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Book Review: Ghost Station, by Dan Wells

Most Dan Wells novels feature some speculative weirdness: serial killers who hunt monsters, engineered organic beings who hunt humans, hand lotions that overwrite DNA—you know, the usual. But in his audiobook Ghost Station, Wells shows he can also excel at straight-up historical fiction.

Cover of Ghost Station, by Dan Wells.

The book is set in Cold War Germany, a few weeks after Barbed Wire Sunday (August 13, 1961), the day the East German army began erecting the first phase of the Berlin Wall. At that point, as Wells notes in his afterword, the Wall was generally only four to six feet high, and nearby structures had yet to be cleared away to create the infamous “no man’s land” (a buffer of open space across which refugees had little chance of fleeing without being gunned down). But this early incarnation of the Wall was already heavily patrolled, and its rapid construction stunned many Western observers.

This included much of the CIA. Wallace Reed, the protagonist of Ghost Station and an American cryptographer working in a joint office with the BND (West Germany’s foreign intelligence agency during the Cold War), was no exception. He was just as surprised as the rest of his colleagues when the Wall went up. It’s not a good look—spies are supposed to specialize in secrets, not ignorance.

There might be a way to make amends, though. Early in the story, Reed decodes a message indicating that an East German mole may have compromised the office. If Reed can catch the traitor, he could help prevent future intelligence failures. But he's no field agent, and it quickly becomes clear that determining the double agent’s identity will require going over the Wall. Reed also doesn’t know who to trust.

I didn’t always love that last aspect. It makes sense for Reed to be suspicious of everybody, but his inner monologues on the subject occasionally went on too long for my taste. I also think some of the cryptography mechanics would have been easier to follow if I could have seen rather than heard them; I wish Ghost Station had print and eBook formats available in addition to the audio version.

Jonathan Davis does an excellent job of narrating the story, however, and the result is still a great listen enlivened by period-specific details. My favorite tidbit was that some of the BND agents were former Nazis. They don’t do or say anything to suggest those sympathies persist, but it makes for an awkward alliance with their CIA collaborators.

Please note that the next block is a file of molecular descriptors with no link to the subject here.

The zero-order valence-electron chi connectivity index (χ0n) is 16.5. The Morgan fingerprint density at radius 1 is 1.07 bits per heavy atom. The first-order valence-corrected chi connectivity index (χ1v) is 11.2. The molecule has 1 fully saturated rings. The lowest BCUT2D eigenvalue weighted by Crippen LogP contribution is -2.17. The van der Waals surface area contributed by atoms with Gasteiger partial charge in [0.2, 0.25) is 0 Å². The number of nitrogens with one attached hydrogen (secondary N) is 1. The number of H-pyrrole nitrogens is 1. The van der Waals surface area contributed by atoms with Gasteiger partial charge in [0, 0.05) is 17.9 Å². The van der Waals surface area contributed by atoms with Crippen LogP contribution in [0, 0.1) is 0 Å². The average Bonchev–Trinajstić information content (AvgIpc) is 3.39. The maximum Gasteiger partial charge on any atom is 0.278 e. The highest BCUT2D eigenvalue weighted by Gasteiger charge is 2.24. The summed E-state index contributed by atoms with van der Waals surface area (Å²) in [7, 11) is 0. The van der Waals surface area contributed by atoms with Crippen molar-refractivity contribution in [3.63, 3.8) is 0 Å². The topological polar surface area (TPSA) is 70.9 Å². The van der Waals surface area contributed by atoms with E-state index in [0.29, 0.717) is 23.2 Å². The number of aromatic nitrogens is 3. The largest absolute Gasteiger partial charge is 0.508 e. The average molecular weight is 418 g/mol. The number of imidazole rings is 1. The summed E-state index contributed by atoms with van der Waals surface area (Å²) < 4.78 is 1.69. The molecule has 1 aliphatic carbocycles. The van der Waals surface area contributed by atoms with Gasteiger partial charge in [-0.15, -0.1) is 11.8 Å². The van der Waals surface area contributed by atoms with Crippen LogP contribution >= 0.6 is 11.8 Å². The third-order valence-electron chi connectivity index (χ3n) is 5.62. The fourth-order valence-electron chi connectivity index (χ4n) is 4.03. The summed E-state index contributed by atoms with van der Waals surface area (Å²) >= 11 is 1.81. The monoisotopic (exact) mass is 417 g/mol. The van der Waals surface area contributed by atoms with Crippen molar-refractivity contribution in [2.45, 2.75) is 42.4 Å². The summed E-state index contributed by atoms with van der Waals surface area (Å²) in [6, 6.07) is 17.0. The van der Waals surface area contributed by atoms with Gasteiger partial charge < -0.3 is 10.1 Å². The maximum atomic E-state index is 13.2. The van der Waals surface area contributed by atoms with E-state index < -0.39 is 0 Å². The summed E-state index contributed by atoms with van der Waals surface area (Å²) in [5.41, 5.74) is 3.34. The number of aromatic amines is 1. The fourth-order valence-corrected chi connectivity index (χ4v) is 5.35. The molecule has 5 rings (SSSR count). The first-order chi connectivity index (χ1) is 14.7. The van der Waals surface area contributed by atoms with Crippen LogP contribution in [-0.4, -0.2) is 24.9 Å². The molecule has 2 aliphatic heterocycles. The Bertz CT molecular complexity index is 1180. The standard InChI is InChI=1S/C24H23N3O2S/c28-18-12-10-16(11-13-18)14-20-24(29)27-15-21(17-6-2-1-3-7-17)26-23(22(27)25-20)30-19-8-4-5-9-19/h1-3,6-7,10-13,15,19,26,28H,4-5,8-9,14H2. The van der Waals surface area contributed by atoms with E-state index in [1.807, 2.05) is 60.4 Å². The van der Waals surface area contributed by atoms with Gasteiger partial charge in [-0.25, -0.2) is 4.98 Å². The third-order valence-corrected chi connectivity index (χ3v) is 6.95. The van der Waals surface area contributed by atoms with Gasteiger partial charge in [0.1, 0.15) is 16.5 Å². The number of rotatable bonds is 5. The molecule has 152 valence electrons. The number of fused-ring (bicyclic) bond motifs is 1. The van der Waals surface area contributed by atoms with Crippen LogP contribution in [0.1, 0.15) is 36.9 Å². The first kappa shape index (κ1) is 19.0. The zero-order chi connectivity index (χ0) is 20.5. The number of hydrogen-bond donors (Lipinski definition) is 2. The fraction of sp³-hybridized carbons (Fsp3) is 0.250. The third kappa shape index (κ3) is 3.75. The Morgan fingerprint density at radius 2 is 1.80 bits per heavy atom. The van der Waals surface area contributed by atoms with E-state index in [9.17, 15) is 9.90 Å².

I also appreciated the book’s title. Some of West Berlin’s train lines passed through East Berlin. When the Wall divided the city, those lines were allowed to continue running but not to let passengers on or off while in Eastern territory. The intervening stops were closed down and referred to as “ghost stations.”

What a great name for a spy novel, and what an excellent entry into the genre. I hope Wells writes more stories in this vein. And if he decides to mix his trademark weirdness in with the history, even better. Ghost Station proves he’s got the chops to do it all.

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Cover of the historical fantasy novel Witch in the White City, by Nick Wisseman.

Millions of visitors. Thousands of exhibits. One fiendish killer.

Neva’s goals at the 1893 World’s Columbian Exposition in Chicago are simple. Enjoy the spectacle—perhaps the greatest the United States has ever put on. (The world’s fair to end all world’s fairs!) Perform in the exposition’s Algerian Theatre to the best of her abilities. And don’t be found out as a witch.

Easy enough … until the morning she looks up in the Theatre and sees strangely marked insects swarming a severed hand in the rafters.

"... a wild ride sure to please lovers of supernatural historical mysteries." – Publishers Weekly

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